Understanding your process allows you to get a best fit for you creative top ups. Because I get so mentally cluttered… my creative top ups need to have a strong element of quiet. I love going to the movies, wandering through art galleries, going somewhere I’ve never been before, being involved in ritual, walking and taking long hot baths with a book (something I missed while we were on strict water restrictions.) And as much as I yearn quiet time, I also love sitting around talking and eating – enjoying the company of others. These are all activities I need to make time for and when I make time and space for them, I’m creatively charged to write.
When I sent off a manuscript to a Random House as part of a communications project in my final year of high school, a letter came back from an editor suggesting I should focus on writing short stories. I was mortified at the idea. Who the hell wrote short stories? All the glory was in writing a best selling book!
In the old days they told you to write short fiction and then move onto longer pieces of work. Writers such as Stephen King cut their teeth this way. These days the advice seems to be focus on what you want to write and forget other forms of writing.
But what if you’re not really sure? What if you find the idea of teasing a story out to 60,000 words daunting?
I believe the short form has a lot to offer – especially for writers who are venturing into writing for the first time. It certainly requires a far shorter investment of time, the opportunity to hone your writing skills and gain some confidence in your abilities. Plus there is nothing like actually finishing something.
Short stories can often be productive springboards into something longer. Many short stories writers I know are adapting and creating webserials as a stop gap between short fiction and novels.
For me short stories have allowed me the freedom of trial and error that working on longer pieces doesn’t afford. And I need that. Despite three successful NaNo campaigns I’m still not feeling confident enough to attack a book. And to be honest – I really do love writing short stories. I like the short time span, the variety and the fact they fit into a busy work schedule. Plus they’re quick and painless to read.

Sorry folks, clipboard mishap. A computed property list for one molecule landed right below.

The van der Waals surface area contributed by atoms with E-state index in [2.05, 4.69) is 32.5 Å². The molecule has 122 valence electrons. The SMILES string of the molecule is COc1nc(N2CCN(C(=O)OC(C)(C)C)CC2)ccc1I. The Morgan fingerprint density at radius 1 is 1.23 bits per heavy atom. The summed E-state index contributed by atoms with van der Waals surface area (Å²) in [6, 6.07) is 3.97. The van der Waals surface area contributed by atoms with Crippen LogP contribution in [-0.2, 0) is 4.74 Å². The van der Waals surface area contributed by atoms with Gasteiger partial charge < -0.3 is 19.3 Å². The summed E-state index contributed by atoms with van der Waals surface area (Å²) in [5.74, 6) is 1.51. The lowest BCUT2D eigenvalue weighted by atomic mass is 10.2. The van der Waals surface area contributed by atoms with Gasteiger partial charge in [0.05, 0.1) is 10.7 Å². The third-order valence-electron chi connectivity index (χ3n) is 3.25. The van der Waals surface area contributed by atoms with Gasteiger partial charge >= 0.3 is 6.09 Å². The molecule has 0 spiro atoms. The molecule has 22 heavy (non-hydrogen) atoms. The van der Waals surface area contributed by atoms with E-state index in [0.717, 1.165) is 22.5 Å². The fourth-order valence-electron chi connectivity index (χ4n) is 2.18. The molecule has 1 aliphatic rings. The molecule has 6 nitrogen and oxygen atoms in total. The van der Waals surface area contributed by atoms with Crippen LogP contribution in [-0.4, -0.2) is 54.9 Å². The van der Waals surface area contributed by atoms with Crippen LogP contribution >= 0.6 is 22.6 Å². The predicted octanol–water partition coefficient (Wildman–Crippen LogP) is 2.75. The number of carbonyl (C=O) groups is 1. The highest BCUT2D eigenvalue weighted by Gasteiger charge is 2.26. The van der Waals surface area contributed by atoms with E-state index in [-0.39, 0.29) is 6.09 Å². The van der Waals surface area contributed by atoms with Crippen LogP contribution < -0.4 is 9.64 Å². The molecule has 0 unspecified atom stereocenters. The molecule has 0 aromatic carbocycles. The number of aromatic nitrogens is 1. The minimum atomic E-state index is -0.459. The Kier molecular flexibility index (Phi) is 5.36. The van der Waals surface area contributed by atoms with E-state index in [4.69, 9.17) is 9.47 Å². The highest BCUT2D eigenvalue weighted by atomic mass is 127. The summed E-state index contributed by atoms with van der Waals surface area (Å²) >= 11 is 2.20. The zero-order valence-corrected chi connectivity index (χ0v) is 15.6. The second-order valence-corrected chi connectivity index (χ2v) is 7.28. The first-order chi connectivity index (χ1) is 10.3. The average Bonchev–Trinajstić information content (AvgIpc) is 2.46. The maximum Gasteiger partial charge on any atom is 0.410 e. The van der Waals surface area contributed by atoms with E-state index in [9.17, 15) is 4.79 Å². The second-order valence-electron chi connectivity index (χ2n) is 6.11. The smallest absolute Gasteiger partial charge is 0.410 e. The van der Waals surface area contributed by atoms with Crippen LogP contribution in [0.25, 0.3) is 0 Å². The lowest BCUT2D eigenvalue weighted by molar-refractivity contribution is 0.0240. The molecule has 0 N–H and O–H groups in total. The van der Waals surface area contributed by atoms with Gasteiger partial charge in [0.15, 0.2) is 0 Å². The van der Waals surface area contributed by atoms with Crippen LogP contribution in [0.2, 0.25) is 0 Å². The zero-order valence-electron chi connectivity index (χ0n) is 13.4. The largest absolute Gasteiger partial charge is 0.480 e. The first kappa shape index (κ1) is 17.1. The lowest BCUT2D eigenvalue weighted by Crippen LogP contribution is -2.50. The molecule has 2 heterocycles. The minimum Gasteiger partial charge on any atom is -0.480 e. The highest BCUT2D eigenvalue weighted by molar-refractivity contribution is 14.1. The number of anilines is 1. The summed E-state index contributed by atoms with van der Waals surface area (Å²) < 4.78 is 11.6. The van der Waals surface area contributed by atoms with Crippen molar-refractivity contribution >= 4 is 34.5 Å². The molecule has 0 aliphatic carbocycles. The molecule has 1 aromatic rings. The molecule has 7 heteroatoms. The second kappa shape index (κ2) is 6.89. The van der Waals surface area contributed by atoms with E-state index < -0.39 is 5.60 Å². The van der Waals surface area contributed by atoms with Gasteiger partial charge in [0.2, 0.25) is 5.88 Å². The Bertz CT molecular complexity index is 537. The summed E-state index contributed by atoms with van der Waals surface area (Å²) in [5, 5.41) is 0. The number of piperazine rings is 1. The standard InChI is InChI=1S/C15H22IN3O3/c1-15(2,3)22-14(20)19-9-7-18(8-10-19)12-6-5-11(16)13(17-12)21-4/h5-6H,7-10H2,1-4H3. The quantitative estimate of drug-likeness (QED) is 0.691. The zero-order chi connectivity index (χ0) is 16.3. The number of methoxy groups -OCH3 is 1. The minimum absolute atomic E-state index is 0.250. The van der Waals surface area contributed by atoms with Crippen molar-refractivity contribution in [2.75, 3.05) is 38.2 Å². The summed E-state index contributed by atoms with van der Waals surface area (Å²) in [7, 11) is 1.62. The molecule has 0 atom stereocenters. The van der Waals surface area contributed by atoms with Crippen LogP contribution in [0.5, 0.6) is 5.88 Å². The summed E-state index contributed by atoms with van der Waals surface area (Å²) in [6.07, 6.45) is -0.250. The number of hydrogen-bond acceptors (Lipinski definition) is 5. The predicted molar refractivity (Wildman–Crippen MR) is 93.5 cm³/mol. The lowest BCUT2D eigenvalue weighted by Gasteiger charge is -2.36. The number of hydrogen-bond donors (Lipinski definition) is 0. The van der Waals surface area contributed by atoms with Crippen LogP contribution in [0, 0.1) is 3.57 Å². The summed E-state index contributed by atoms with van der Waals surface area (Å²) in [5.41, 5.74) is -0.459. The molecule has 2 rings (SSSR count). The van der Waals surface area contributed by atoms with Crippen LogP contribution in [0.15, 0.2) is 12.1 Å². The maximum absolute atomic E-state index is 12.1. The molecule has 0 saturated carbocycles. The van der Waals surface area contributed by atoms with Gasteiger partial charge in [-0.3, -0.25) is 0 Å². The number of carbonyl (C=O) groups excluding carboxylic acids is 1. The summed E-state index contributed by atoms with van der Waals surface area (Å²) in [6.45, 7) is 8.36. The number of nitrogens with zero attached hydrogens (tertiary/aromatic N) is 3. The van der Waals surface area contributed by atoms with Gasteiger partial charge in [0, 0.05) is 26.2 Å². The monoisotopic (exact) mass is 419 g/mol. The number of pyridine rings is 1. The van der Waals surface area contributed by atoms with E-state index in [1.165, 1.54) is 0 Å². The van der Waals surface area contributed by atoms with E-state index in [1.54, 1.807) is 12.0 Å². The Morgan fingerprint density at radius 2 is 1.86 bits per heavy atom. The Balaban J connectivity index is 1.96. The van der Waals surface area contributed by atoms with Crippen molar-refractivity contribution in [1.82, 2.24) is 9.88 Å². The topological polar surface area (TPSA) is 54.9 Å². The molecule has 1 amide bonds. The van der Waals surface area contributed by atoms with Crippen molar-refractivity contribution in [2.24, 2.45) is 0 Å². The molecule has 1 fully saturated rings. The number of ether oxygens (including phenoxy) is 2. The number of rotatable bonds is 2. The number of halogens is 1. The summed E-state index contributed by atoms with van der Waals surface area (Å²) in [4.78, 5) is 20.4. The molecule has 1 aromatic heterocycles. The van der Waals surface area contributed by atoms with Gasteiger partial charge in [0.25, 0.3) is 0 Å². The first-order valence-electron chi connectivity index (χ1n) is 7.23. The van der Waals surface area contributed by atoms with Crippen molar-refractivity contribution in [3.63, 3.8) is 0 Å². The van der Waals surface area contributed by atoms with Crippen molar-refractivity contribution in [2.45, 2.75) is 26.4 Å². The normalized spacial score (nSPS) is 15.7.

Different writers have different comfort zones for length. I truly admire those who can punch out a story in 500 words or less. I’m too talky to be able to distil a story down that far. Other writers feel they’re padding out the story if they add more words.
Knowing your comfort zone in length will help you in three ways.
Firstly it will help you research a market for publication. If you are drawn to shorter styles of novels honour this length and find a good fit for publishing success (YA particularly is geared towards much shorter novels).
Secondly, it will allow you to be honest about your writing. One of the writers I’m working with on Chinese Whisperings was up front about the fact he was challenged by the 3500 word limit – given he worked best up to about 2500 and then over 7000, but still wanted to be part of the project.
Lastly it will give you an insight into how to push yourself out of your comfort zone. One of the hardest things I’ve ever done is write sci-fi in 1000 words but my writing has certainly improved from the experience of doing this.
Next week I’ll explore the “where’s” of writing… possibly from my favourite café with an arctic fire tea at hand or maybe in the middle of no where? Let’ wait and see.